You might also consider using an abrasion-resistant hose such as Caterpillar ToughGuard, which is specifically designed for extreme abrasion applications.
There are many types of sleeves or hose guards that can protect hydraulic hoses against external wear and damage. There are three types: metal spring guards, nylon sleeving and plastic spring guards.
Protect exposed hose by using metal spring guards. They protect it from twisting, twisting and kinking. This guard must be attached to the hose during assembly.
Coil sleeves or plastic spring guards protect the hose from water, air and gasoline. These can be attached after the hose has been installed. Nylon or textile sleeves protect hoses against abrasion. They can be used inside equipment or where hoses may rub against each other.
However, abrasion sleeves have a drawback. The sleeve makes it difficult to inspect the hose visually, which can lead to damage and a catastrphic problem. Abrasion sleeves are becoming more popular because of this.
Learn the specifications
Although many hoses may appear similar, and have the same dimensions, there are important differences you need to understand. The most important thing is to ensure that the replacement hose meets or exceeds the specifications of the original hose assembly.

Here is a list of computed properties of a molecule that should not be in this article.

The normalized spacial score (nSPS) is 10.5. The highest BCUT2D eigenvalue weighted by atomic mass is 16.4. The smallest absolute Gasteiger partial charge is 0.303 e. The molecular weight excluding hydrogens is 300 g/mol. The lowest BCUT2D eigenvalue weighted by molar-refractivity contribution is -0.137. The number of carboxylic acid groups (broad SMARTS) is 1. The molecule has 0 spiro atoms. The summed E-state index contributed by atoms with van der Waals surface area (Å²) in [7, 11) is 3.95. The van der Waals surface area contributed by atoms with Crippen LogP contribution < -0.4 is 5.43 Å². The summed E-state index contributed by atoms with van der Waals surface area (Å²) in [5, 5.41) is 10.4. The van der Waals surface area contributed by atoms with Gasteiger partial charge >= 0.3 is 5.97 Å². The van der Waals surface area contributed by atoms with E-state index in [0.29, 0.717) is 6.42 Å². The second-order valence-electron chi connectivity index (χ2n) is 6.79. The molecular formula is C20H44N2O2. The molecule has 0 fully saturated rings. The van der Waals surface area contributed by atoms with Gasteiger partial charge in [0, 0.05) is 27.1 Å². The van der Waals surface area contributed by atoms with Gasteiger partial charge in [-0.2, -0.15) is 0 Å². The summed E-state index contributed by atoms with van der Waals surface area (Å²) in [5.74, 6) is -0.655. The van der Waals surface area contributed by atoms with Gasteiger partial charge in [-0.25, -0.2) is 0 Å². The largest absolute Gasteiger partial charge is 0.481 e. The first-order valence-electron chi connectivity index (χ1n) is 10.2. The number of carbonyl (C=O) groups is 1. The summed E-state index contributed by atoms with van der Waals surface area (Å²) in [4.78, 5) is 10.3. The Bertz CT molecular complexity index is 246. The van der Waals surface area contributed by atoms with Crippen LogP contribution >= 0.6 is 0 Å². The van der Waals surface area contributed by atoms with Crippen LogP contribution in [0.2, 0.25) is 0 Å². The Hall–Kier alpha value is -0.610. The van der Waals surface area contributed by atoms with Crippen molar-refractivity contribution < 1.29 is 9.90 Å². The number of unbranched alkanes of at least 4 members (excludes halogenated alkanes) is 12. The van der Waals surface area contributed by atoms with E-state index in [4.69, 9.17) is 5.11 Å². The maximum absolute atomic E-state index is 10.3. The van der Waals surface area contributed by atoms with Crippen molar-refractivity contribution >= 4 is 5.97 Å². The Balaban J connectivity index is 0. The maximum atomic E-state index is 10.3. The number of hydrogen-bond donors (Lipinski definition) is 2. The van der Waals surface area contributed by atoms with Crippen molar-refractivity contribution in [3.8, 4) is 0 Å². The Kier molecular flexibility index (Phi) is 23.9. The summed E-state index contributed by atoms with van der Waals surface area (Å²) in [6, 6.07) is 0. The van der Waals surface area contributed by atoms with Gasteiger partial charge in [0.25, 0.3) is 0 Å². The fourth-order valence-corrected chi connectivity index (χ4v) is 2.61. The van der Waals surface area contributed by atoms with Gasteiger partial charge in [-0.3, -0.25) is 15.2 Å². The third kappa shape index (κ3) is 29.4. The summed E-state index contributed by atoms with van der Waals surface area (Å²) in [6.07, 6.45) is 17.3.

By paying attention to the selection and installation of hose assemblies, equipment operators and technicians can help reduce premature hydraulic hose failure. It can be hard to choose the right hose among the many available. Gates recommends using the “STAMPED” method to ensure that you get the right hose assembly. STAMPED stands for Size and Temperature, Application, Material to Be Conveyed, Pressure, Ends or Couplings, Delivery.
You should be wary of adapters that allow you to use a different size of hose. Field operators can use adapters to replace OEM hoses with a different type or size that is not appropriate for their equipment. An operator might replace a -12 (3/4-in.) hose to save money or because the parts store does not have the right replacement hose. ID) with a 1/2-inch -8 hose. ID) with a -8 hose (1/2-in).
The smaller size can increase the volumetric pressure within the hose. This could generate heat, crimp the hose or put excessive pressure on the coupling. All of these could lead to premature failure.
Many users are attracted to adapters because of the availability of hoses. -10 hose (5/8 in.) is the worst. ID is rare in North America. Operators would prefer to go down to a 8 (1.2-in. To save money, hose ID is often used. This could lead to equipment acting unpredictably on a drive or control system.
Keep track of any problems on the machine. It may be a good idea to upgrade to a more durable or stringer hose if a particular hose is failing or needs to be replaced more frequently than the average number of hoses on your equipment.
You must follow all installation guidelines, including minimum bend radius, twist, orientation, storage, and securement. Most hose will have a generic SAE/ISO specification on the Layline’ or a manufacturer’s product designation. A SAE EN856 Type R12, for example, is a four-spiral high-pressure hose specification that specifies performance based on the manufacturer.